Coffea is a genus of flowering plants whose seeds, called coffee beans, are used to make coffee. It is a member of the Rubiaceae family. They are shrubs or small trees native to tropical and southern Africa and tropical Asia. Coffee ranks as one of the world's most valuable and widely traded commodity crops and is an important export product of several countries.
Cultivation and use
Several species of Coffea may be grown for the beans. Coffea arabica accounts for 75-80 percent of the world's coffee production, while Coffea canephora accounts for about 20 percent.
The trees produce red or purple fruits called "cherries" that look like drupes, but are epigynous berries. The cherries contain two seeds, the so-called "coffee beans", which — despite their name — are not true beans. In about 5-10% of any crop of coffee cherries, only a single bean, rather than the usual two, is found. This is called a peaberry, which is smaller and rounder than a normal coffee bean. It is often removed from the yield and either sold separately (as in New Guinea peaberry), or discarded.
When grown in the tropics, coffee is a vigorous bush or small tree that usually grows to a height of 3–3.5 m (10–12 feet). Most commonly cultivated coffee species grow best at high elevations, but are nevertheless intolerant of freezing temperatures.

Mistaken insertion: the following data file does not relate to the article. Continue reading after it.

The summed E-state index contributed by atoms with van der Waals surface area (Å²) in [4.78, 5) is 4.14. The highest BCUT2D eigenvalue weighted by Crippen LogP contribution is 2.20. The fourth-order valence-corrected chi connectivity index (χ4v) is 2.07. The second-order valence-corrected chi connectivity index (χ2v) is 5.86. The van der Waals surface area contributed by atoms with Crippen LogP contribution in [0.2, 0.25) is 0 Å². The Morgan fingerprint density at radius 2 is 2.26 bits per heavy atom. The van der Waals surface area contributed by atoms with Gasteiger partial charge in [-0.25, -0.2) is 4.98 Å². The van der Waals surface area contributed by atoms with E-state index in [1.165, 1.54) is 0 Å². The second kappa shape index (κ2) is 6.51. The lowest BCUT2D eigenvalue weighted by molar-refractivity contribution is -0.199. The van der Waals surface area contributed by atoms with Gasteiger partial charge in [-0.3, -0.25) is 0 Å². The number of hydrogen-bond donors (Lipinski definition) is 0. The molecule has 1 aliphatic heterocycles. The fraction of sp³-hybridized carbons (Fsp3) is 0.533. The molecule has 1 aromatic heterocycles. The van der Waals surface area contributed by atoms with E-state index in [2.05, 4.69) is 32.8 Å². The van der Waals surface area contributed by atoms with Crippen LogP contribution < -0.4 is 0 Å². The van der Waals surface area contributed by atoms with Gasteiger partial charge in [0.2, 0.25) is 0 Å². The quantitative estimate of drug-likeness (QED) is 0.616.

The tree of Coffea arabica will grow fruits after three to five years, and will produce for about 50 to 60 years (although up to 100 years is possible). The white flowers are highly scented. The fruit takes about 9 months to ripen.
The caffeine in coffee "beans" is a natural plant defense against herbivory, i.e. a toxic substance that protects the seeds of the plant.
Several insect pests affect coffee production, including the coffee borer beetle (Hypothenemus hampei) and the coffee leafminer (Leucoptera caffeina).
Coffee is used as a food plant by the larvae of some Lepidoptera (butterfly and moth) species, Dalcera abrasa, turnip moth and some members of the genus Endoclita, including E. damor and E. malabaricus.
In 2008 and 2009, researchers from the Royal Botanic Gardens, Kew named seven species of Coffea from the mountains of northern Madagascar, including C. ambongensis, C. boinensis, C. labatii, C. pterocarpa, C. bissetiae, and C. namorokensis.
In 2008, two new species of coffee plants were discovered in Cameroon: Coffea charrieriana, which is caffeine-free, and Coffea anthonyi. By crossing the new species with other known coffees, two new features might be introduced to cultivated coffee plants: beans without caffeine and self-pollination.
Thanks to wikipedia.org